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Robert Deyber (born August 1955 in Greenwich, Connecticut) is an American artist most known for literal visual portrayals of cliches, euphemisms and idioms from the English and other languages. The San Francisco Examiner in 2009 described him as a "pop surrealist" whose style "has appeal for new as well as experienced collectors."
His work relates to that of Thomas Cole and Frederic Church of the Hudson River School, surrealists like Salvador Dalí and René Magritte, naive painter Henri Rousseau, the colorists Henri Matisse and Marc Chagall, and Andy Warhol.
Deyber paints his own scenes from the prose that peppers the English lexicon. His works range from literal translations of fanciful sayings to kitschy depictions of everyday terminology.
Robert grew up in Greenwich, Connecticut - his mother a talented portrait artist and fashion model who died when Deyber was sixteen, his father Robert Deyber Sr. a real estate broker and POW, survivor of the Bataan Death March.
He began painting and drawing in his teens, and continued to develop a style that was original and surreal, drawing inspiration from the cultures that surrounded him as he lived in various parts of the country from New York City to San Francisco. Deyber eventually wound up in Perugia and Milan, Italy where he studied and observed the works of Giotto di Bondone and other Italian painters.
His early work from the 1980s and 1990s involves work that he self-describes as neo-surrealism or surreal American mythology. While he continued to develop and show his work, he was an executive in the airline industry which allowed him to travel all over the world exposing himself to art in many museums. He continued for twenty years to exhibit his work in the Boston area.
After leaving the airline industry in 2001, Deyber moved to Atlanta, Georgia to be closer to his siblings. It was at that time that he began to focus all this time on his artistic career and began exhibiting his work in the surrounding areas. With much success his work began to grow in popularity and he soon was represented in many surrounding and distant states.
By 2004, Deyber had been selling works around the globe and had collectors in 27 countries. At the time he was self-published and selling original paintings and prints through many galleries across the country and was routinely featured in the Artful Home catalog. He opened a contemporary fine art gallery in Roswell, Georgia - "Iridium Gallery", which featured his own works and those of about a dozen other artists. He later sold the gallery to a new owner and began selling works directly from his studio and website and other larger galleries in the Atlanta area.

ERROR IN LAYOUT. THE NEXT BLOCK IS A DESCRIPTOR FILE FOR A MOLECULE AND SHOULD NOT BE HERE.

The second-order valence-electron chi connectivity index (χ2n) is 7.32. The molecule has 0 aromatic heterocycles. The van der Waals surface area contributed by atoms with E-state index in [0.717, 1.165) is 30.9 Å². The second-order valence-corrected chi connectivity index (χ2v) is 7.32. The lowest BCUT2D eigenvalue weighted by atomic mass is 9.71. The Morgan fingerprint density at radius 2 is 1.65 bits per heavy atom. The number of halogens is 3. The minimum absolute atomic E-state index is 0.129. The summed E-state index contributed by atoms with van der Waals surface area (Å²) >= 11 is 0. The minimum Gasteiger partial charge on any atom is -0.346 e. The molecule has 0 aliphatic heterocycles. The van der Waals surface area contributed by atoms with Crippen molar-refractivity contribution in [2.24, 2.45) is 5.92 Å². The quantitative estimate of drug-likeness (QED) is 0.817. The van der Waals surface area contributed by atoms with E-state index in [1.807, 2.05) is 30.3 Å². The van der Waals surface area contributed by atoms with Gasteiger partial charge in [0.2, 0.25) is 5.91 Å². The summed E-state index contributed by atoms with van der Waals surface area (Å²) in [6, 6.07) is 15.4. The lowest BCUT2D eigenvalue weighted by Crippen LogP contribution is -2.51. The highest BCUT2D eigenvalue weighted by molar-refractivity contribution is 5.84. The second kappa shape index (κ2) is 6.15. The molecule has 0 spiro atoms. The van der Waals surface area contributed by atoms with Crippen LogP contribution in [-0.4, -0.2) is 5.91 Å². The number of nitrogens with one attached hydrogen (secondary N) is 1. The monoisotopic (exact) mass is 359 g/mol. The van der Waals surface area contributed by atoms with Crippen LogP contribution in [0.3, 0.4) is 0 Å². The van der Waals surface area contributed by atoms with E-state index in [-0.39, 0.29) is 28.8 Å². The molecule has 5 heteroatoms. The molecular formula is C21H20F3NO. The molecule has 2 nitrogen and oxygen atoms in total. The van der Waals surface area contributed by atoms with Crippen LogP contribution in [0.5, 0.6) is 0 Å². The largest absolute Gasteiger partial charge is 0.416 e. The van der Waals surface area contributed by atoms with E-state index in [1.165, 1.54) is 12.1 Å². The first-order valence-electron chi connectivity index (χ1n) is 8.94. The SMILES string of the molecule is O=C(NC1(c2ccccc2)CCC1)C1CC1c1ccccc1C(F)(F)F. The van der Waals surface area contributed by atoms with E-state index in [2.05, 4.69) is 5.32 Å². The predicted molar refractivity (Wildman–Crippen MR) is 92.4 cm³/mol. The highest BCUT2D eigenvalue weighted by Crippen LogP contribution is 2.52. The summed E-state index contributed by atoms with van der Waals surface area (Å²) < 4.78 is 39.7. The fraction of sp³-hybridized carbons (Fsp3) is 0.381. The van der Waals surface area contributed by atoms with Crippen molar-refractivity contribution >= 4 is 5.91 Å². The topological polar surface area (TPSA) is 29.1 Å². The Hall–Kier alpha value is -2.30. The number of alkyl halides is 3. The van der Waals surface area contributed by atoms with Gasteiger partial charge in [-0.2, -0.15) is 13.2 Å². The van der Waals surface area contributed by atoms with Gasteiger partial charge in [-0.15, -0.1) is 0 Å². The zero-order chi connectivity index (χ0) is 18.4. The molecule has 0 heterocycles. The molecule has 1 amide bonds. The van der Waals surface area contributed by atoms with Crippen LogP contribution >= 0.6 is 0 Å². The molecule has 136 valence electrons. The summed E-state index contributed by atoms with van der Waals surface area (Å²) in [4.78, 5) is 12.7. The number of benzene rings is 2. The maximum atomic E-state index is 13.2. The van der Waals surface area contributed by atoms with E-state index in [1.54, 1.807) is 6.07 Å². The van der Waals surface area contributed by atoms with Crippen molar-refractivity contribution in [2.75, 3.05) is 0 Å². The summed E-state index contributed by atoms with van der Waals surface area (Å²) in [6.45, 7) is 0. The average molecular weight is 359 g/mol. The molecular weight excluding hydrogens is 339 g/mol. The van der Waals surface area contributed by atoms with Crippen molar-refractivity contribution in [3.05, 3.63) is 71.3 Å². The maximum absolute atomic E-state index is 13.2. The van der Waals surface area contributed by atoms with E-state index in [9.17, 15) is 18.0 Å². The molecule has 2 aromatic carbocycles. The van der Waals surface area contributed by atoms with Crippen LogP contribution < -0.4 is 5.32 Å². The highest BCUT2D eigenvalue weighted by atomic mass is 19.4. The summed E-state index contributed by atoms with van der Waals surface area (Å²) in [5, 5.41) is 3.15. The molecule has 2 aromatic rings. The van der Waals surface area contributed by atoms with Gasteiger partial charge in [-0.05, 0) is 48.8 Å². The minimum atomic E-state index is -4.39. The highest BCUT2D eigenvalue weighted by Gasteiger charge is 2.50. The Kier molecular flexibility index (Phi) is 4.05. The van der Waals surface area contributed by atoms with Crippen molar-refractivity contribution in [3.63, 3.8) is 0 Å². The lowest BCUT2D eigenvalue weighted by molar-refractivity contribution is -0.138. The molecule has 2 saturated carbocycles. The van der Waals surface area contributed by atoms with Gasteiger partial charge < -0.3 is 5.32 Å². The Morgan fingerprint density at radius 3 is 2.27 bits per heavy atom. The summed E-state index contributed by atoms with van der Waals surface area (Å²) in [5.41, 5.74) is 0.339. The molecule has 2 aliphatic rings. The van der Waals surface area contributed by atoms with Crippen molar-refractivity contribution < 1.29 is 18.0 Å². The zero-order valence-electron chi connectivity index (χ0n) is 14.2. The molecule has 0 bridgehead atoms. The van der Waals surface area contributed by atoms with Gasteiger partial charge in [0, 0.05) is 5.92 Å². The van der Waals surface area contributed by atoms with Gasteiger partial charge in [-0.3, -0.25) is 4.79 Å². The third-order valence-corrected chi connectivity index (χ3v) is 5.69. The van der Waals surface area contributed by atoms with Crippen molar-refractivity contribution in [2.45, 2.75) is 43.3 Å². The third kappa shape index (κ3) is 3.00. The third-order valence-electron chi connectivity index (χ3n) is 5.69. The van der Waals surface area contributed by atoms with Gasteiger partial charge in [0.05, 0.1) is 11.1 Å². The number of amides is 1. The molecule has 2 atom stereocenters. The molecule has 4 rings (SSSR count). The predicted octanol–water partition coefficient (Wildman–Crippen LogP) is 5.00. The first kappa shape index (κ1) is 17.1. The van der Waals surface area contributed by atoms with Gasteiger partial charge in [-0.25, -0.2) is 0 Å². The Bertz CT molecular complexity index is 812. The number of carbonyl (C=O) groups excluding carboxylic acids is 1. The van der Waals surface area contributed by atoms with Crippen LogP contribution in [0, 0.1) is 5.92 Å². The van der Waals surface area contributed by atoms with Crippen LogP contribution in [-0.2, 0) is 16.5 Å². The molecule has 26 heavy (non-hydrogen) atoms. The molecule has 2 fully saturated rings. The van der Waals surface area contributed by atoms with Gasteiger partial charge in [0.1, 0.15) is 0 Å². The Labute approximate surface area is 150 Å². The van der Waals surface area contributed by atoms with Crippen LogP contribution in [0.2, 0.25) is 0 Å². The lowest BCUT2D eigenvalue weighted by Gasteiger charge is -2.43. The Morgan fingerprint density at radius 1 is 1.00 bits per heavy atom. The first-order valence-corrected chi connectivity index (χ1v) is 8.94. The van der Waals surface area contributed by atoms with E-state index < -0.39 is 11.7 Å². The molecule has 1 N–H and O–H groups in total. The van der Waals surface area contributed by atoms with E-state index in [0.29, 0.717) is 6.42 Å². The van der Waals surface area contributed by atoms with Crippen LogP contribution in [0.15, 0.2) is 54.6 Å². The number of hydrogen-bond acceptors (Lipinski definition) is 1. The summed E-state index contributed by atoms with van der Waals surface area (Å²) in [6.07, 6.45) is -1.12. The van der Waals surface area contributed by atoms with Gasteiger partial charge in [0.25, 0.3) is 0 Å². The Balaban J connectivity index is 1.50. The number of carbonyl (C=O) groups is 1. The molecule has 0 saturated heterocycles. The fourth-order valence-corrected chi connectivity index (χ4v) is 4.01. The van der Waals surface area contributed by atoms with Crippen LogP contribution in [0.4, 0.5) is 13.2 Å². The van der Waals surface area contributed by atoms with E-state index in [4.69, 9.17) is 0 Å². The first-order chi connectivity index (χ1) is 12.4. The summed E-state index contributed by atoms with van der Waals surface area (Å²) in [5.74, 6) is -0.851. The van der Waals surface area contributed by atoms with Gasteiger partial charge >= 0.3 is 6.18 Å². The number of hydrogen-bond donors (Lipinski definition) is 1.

After singer songwriter Tom Petty and his wife Dana began collecting his work, Petty commissioned Deyber for the artwork of his new album, "Highway Companion", he was going to be releasing in 2006.
In 2006, Deyber exhibited his work at the New York International Art Expo in March of that year, gaining significant attention for his work and gathering dozens of galleries to represent his work. After meeting the owner of Chalk & Vermilion at the Expo, Robert has been exclusively represented by the firm and its network of galleries across the country, Martin Lawrence Galleries.
In 2008, Deyber moved back to Connecticut.
Deyber's preferred medium of artistic expression is painting, however he has worked on three-dimensional sculpture pieces and has many sketches and plans for installation work.
Deyber's work has a strong following in the entertainment and music industry.
- Andrew Samuels, "Pop surrealist Robert Deyber comes to town." San Francisco Examiner, July 16, 2009. Retrieved July 24, 2009
- Coraggio, Jack, "Iconoclastic in Litchfield", Litchfield County Times 12/11/08
- Tom Petty, Peter Bogdanovich, "Tom Petty and the Heartbreakers." Chronicle Books, 2007, page 224. ISBN 978-0-8118-6201-1 . Retrieved July 24, 2009
- J. Sébastien Chicoine, "3E ALBUM SOLO,Tom Petty — Highway Companion." Canoé, July 27, 2006.Said "Le ,5 de ma cote pour ce disque va à la superbe pochette illustrée d’une peinture de Robert Deyber." Retrieved July 24, 2009
- Deyber, Robert. "A Language All His Own". Jenkintown Press, 2008.